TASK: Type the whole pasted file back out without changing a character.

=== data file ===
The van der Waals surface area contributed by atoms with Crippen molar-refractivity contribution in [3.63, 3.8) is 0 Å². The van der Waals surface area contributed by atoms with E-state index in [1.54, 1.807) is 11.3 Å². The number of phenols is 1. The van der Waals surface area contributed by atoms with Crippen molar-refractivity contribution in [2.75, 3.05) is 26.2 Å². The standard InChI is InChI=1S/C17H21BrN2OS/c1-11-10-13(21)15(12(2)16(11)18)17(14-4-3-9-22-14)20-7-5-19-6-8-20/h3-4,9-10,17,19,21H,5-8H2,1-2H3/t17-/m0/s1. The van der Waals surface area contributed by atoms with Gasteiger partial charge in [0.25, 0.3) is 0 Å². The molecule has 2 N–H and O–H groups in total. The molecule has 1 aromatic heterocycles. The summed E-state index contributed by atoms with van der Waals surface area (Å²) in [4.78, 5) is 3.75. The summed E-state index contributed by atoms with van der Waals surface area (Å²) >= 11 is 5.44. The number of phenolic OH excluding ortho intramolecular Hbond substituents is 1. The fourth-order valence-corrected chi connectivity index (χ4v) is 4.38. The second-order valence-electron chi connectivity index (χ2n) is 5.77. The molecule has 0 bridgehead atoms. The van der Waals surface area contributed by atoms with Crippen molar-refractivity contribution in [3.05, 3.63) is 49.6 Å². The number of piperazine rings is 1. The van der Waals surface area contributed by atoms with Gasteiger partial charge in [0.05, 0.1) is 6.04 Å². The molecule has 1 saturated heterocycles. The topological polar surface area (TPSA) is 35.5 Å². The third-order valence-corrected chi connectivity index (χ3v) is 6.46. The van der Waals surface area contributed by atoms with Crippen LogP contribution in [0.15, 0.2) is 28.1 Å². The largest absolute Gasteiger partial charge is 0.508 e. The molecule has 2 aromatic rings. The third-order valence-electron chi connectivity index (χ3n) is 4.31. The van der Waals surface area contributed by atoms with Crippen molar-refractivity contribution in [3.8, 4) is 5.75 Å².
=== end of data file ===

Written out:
The van der Waals surface area contributed by atoms with Crippen molar-refractivity contribution in [3.63, 3.8) is 0 Å². The van der Waals surface area contributed by atoms with E-state index in [1.54, 1.807) is 11.3 Å². The number of phenols is 1. The van der Waals surface area contributed by atoms with Crippen molar-refractivity contribution in [2.75, 3.05) is 26.2 Å². The standard InChI is InChI=1S/C17H21BrN2OS/c1-11-10-13(21)15(12(2)16(11)18)17(14-4-3-9-22-14)20-7-5-19-6-8-20/h3-4,9-10,17,19,21H,5-8H2,1-2H3/t17-/m0/s1. The van der Waals surface area contributed by atoms with Gasteiger partial charge in [0.25, 0.3) is 0 Å². The molecule has 2 N–H and O–H groups in total. The molecule has 1 aromatic heterocycles. The summed E-state index contributed by atoms with van der Waals surface area (Å²) in [4.78, 5) is 3.75. The summed E-state index contributed by atoms with van der Waals surface area (Å²) >= 11 is 5.44. The number of phenolic OH excluding ortho intramolecular Hbond substituents is 1. The fourth-order valence-corrected chi connectivity index (χ4v) is 4.38. The second-order valence-electron chi connectivity index (χ2n) is 5.77. The molecule has 0 bridgehead atoms. The van der Waals surface area contributed by atoms with Crippen molar-refractivity contribution in [3.05, 3.63) is 49.6 Å². The number of piperazine rings is 1. The van der Waals surface area contributed by atoms with Gasteiger partial charge in [0.05, 0.1) is 6.04 Å². The molecule has 1 saturated heterocycles. The topological polar surface area (TPSA) is 35.5 Å². The third-order valence-corrected chi connectivity index (χ3v) is 6.46. The van der Waals surface area contributed by atoms with Crippen LogP contribution in [0.15, 0.2) is 28.1 Å². The largest absolute Gasteiger partial charge is 0.508 e. The molecule has 2 aromatic rings. The third-order valence-electron chi connectivity index (χ3n) is 4.31. The van der Waals surface area contributed by atoms with Crippen molar-refractivity contribution in [3.8, 4) is 5.75 Å².